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OxyContin maker will stop marketing opioids to doctors, company says

11 February 2018

The Connecticut-based drugmaker said that it has already reduced its sales representative to 200 and has restructured its commercial operation.The drug company said that its sales representatives will longer visit doctors' offices to promote the company's opioid products.

The company slashed more than half of its current sales force, alerting staff to the changes in a letter earlier this week. Purdue's announcement said it dispensed with the greater part its business staff a week ago and will never again send deals agents to specialists' workplaces to talk about opioid drugs. "Requests for information about our opioid products will be handled through direct communication with the highly experienced healthcare professionals that comprise our Medical Affairs department".

Purdue has faced criticism for more than a decade that it has aggressively and irresponsibly pushed the sale of its drug OxyContin.

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The lawsuits say Purdue misled prescribers and the public by marketing opioids as a safe substitute for non-addictive pain medications such as ibuprofen and contributed to an increase in heroin use.

Purdue Pharma will no longer target USA doctors in its efforts to sell OxyContin, a prescription opioid whose overprescription fueled America's opioid crisis - and made billions for Purdue's founding family.

The lawsuits have generally accused Purdue of downplaying OxyContin's addiction risk and of misleading marketing that overstated the benefits of opioids for treating chronic, rather than short-term, pain. The company in 2007 paid out $600 million to settle civil and criminal charges related to the drug's marketing, with three company executives agreeing to pay an additional $34.5 million.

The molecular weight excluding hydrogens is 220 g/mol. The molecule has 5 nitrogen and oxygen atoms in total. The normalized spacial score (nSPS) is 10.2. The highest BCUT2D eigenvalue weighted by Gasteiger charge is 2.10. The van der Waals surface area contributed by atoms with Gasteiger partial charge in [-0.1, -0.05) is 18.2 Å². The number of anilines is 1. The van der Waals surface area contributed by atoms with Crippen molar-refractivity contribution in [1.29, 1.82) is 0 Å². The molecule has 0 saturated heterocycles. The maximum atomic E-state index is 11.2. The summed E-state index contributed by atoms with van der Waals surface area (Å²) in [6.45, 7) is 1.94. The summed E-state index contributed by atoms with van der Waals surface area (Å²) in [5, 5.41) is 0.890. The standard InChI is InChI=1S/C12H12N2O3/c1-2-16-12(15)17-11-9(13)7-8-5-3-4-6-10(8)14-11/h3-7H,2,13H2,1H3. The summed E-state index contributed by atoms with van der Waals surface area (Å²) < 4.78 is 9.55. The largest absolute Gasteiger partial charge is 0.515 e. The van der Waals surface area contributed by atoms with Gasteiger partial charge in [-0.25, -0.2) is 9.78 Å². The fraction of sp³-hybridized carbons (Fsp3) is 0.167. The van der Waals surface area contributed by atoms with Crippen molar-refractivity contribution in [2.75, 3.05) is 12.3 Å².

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He said Purdue's decision is helpful, but it won't make a major difference unless other opioid drug companies do the same. The company's top lawyer, former president and former chief medical pleaded guilty to misbranding the drug. It later acknowledged that its promotions exaggerated the safety of the drug and minimized its risk for addiction.

The drug maker recently attempted to recast itself as an advocate in the fight to end the opioid crisis, while maintaining an aggressive sales push.

Opioids killed more than 42,000 people in 2016 according to the Centers for Disease Control and Prevention, and 40 percent of those deaths involved a prescription opioid. The CDC also reported that more than 1,000 people are treated in emergency rooms for prescription opioid overdoses. The institute also found that the United States is the biggest consumer of hydrocodone in the world, taking in nearly 100 percent of the world's doses.

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OxyContin maker will stop marketing opioids to doctors, company says